Return to Campus

Symptom monitoring

Campuswide approaches to safety and the practice of physical distancing are important as individuals can be without symptoms and still be COVID-19 positive.

monitor your symptomsIndividuals who have been authorized to return to campus must conduct symptom monitoring every day before coming to campus to work. It is our shared duty as a community to act responsibly as we return to campus. You must be free of ANY symptoms related to COVID-19 to be on campus.

While use of an app is not required, several options to help gauge symptoms can be found in the technology section of this website.

For those who work in a higher-risk environment for infection with COVID-19 (e.g., some research facilities, dining, child care, etc.), your department may require temperature monitoring upon arrival to work and symptom assessment. Your supervisor will advise you on this requirement prior to your return to campus.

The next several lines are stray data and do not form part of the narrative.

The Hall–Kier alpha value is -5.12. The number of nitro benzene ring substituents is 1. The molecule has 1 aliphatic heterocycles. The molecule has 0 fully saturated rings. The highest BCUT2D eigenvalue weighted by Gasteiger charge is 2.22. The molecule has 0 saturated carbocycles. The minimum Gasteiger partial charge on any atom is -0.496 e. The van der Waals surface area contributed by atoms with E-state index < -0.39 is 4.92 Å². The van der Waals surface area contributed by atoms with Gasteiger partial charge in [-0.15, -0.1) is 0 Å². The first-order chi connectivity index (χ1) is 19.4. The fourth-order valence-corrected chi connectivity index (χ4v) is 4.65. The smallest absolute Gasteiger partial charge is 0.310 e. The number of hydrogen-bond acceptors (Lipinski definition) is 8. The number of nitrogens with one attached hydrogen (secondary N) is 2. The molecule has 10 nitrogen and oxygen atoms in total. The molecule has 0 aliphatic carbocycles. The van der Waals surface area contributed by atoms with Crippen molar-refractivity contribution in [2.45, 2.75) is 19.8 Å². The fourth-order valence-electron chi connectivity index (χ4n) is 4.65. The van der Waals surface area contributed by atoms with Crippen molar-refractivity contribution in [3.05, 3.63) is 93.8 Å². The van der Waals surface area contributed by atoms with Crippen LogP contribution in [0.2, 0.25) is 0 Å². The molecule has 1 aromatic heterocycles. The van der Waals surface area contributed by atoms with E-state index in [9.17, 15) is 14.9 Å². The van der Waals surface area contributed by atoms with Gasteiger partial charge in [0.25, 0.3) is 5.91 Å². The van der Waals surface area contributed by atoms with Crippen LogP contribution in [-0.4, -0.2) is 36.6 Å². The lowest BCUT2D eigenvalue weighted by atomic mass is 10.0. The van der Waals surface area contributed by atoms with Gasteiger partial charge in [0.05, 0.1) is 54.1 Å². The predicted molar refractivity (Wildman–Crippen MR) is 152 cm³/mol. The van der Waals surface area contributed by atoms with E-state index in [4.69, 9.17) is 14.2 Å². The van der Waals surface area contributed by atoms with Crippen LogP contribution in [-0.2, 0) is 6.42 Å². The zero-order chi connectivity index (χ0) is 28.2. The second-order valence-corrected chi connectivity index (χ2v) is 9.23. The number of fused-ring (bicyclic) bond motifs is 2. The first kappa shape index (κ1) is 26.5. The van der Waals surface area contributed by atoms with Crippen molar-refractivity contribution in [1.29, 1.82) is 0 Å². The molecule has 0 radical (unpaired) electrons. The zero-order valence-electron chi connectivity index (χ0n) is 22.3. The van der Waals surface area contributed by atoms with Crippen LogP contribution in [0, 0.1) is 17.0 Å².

In order to ensure compliance with privacy laws, records of temperature screenings or symptom assessments should not be maintained by departments. Departments may note that a staff member was not able to work on a given day(s) because they could not be cleared to work.

According to the CDC, symptoms may appear 2–14 days after exposure to the virus. These symptoms or combinations of symptoms include:

  • Cough
  • Shortness of breath or difficulty breathing
  • Fever
  • Chills
  • Repeated shaking with chills
  • Muscle pain
  • Sore throat
  • New GI symptoms
  • New loss of taste or smell

Anyone with symptoms must self-isolate for 14 days or until testing results are back. If the results are negative, the person may return to campus without any formal clearance.

Individuals with certain conditions may have a higher risk for COVID-19 infection. Those conditions include:

  • Age 65 years and older
  • HIV
  • Asthma (moderate to severe)
  • Chronic lung disease
  • Diabetes
  • Serious heart condition
  • Chronic kidney disease being treated with dialysis
  • Severe obesity
  • Immunocompromised
  • Pregnancy (while pregnant people seem to have the same risk as adults who are not pregnant, pregnancy can create changes that may increase the risk of some infections)

Faculty and staff who believe that they fall into the high-risk category may seek ADA accommodations related to returning to campus by contacting their supervisor. Students who wish to seek ADA accommodations related to returning to campus should contact the Office of Disability Services to request accommodation.